Updating My Fair Value On Gilead Sciences

| About: Gilead Sciences, (GILD)
This article is now exclusive for PRO subscribers.


In part two of this series, I examine the fair value of Gilead Sciences.

Outside of a DCF model, an alternative valuation method will be discussed.

Additional commentary on the share repurchase program will be discussed.

Shares of Gilead Sciences (NASDAQ:GILD) remain in the spotlight after a string of disappointing earnings results. The shares have sold off once again as management incrementally dropped the lower end of revenue guidance for the year. The second part of the series will deal exclusivity with multiple valuation models for GILD; the first part dealt with the conference call and can be accessed here.

A special thank you to Matt Hogan and the team at Finbox.io for access to the excellent tools shown below.

As per custom, I have incorporated the most pessimistic scenario which is sales of 29.5 billion coupled with an 88% gross margin, 20% tax rate and the high end of R&D plus SG&A expenses.

Additionally, further declines are factored in well into 2020. I believe it is safe at assuming additional novel products will be brought to market yet for today's purposes it is better to err on the side of caution and assume continued declines. EBITDA margin should accelerate in the out years as marketing support will be pulled if the HCV marketplace is indeed in terminal decline.

To account for the continued uncertainty in the HCV marketplace, I am assigning GILD a discount rate of 11% coupled with an exit multiple of 8. 2015 will serve as the peak of HCV sales, its downhill from here. The reason why a more dramatic fall in revenue shown above for GILD is the continued strength if the HIV franchise with a notably refresh in the form of TAF replacing tenofovir to create new combinations in a clever form of lifecycle management.

Unlike the HCV franchise with continued margin pressure manifesting itself in the form of higher rebates and shorter duration of therapy, the HIV marketplace behaves in a very rational and inherently predictable fashion. The primary focus should be redirected onto the HIV franchise instead of myopically centered on the wasting asset that is the HCV marketplace. Thus far the HCV franchise has generated sales of $40 billion dollars and remains well on track to generate over $100 billion in sales during the extent of its patent protection.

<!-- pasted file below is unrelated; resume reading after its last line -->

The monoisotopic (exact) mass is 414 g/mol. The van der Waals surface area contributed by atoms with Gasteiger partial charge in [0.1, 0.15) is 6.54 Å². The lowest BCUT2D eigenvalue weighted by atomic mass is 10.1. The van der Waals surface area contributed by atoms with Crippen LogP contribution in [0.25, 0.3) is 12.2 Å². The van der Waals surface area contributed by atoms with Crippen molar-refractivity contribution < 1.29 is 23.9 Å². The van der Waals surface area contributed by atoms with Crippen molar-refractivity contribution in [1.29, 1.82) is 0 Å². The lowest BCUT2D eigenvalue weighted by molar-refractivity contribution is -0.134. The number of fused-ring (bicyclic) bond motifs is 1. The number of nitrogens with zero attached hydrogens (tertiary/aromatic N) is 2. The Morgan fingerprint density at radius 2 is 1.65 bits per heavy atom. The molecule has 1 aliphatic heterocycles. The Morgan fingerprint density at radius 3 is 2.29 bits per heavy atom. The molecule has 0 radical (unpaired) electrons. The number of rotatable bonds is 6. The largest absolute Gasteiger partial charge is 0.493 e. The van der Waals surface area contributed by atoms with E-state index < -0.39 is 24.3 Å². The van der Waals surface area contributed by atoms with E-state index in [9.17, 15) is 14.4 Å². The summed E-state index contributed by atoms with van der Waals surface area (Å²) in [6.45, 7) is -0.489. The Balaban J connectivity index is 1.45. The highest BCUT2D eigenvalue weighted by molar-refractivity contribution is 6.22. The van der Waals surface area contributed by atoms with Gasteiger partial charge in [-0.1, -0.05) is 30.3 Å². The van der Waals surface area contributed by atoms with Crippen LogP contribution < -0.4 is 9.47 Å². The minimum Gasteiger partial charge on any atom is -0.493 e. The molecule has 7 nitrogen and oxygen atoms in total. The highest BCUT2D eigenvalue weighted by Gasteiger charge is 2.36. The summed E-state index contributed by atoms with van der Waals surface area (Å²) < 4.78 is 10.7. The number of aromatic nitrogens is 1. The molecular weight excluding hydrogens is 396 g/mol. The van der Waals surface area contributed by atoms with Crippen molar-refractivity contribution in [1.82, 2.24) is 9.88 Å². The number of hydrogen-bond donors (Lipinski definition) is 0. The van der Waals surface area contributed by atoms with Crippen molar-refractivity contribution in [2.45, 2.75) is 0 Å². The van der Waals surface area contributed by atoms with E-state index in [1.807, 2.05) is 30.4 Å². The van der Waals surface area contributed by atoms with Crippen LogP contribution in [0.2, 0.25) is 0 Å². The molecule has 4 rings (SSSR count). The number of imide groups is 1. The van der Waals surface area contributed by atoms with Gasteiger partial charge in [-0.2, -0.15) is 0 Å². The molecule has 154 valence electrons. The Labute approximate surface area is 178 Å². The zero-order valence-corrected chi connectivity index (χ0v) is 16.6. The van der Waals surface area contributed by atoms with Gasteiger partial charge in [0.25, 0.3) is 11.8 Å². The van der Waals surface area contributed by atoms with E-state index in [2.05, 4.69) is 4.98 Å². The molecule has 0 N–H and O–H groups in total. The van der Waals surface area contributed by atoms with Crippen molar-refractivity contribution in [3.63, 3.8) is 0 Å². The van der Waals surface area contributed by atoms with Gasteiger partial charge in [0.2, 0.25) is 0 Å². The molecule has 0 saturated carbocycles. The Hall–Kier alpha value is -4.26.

The continued pace of growth of the HIV marketplace combined with the expected approval of TAF for Hepatitis B should offset the vast majority of lost revenue for GILD by 2019, which is not indicated in the DCF above.

The Unknown

Easily the most perplexing portion of the GILD story remains the identity of the next revenue source outside of their core competency in antivirals. Many are clamoring for additional M&A activity to fill in the gap in revenues for GILD over the next couple of years. The idea does have merit as the team at GILD remains active on the M&A front, just not in the type of deals most expect. Last year saw the acquisition of the leading complementary pieces in GILD quest for a viable treatment for NASH in the form of Phenex Pharma. GILD acquired their lead product now known as GS-9674 with a phase I read expected by year-end.

An additional deal was struck with Galapagos for Filgotinib for the treatment of Crohn's Disease and Rheumatoid Arthritis. GILD is projected to commence phase 3 trials in the third quarter. Thus far in 2016, GILD acquired a developmental stage entity in Nimbus Appollo for their lead product an ACC inhibitor for the treatment of NASH. In essence, GILD is developing a four-pronged attack to tackle the issue of NASH.

Here is where things do become interesting. GILD remains interested in the oncology space as mentioned on numerous analyst conferences by different members of the management team. GILD does have a notable data read in early 2017 for GS-5745 an MMP9 antibody for the treatment of gastric cancer. An approval here would add to GILD existing stable of oncology products most notably Zydelig. Medivation (NASDAQ:MDVN) remains locked in a takeover drama with Sanofi (NYSE:SNY) as they try to acquire control of Xtandi a novel treatment for prostate cancer. Xtandi is still in its growth phase with expected sales to hit $1.5 billion in 2016 versus $900+ million in 2015.

As seen in this press release, MDVN has entered into confidentiality agreements with multiple interested parties including SNY. I suspect GILD is at least reviewing the merits of acquiring MDVN. MDVN sports a $10 billion dollar market cap with less than 700 employees based in the San Francisco area. MDVN would fit in nicely with GILD allowing them access to a growing product in oncology while allowing the company to remain lean and mean. Management has mentioned on multiple conference calls the desire to retain its unique culture and not take on the overhead traditionally found in big pharma. GILD is holding enough cash in the books to pull off the transaction if they so desire.

The management team beginning with the new CEO John Milligan is under enormous pressure to produce positive results. A declining share price is a disincentive when trying to retain the top talent needed to conduct the cutting-edge research necessary to drive future growth. The very top talent will field multiple offers, to compete your overall package of which stock options is a significant portion needs to have real value.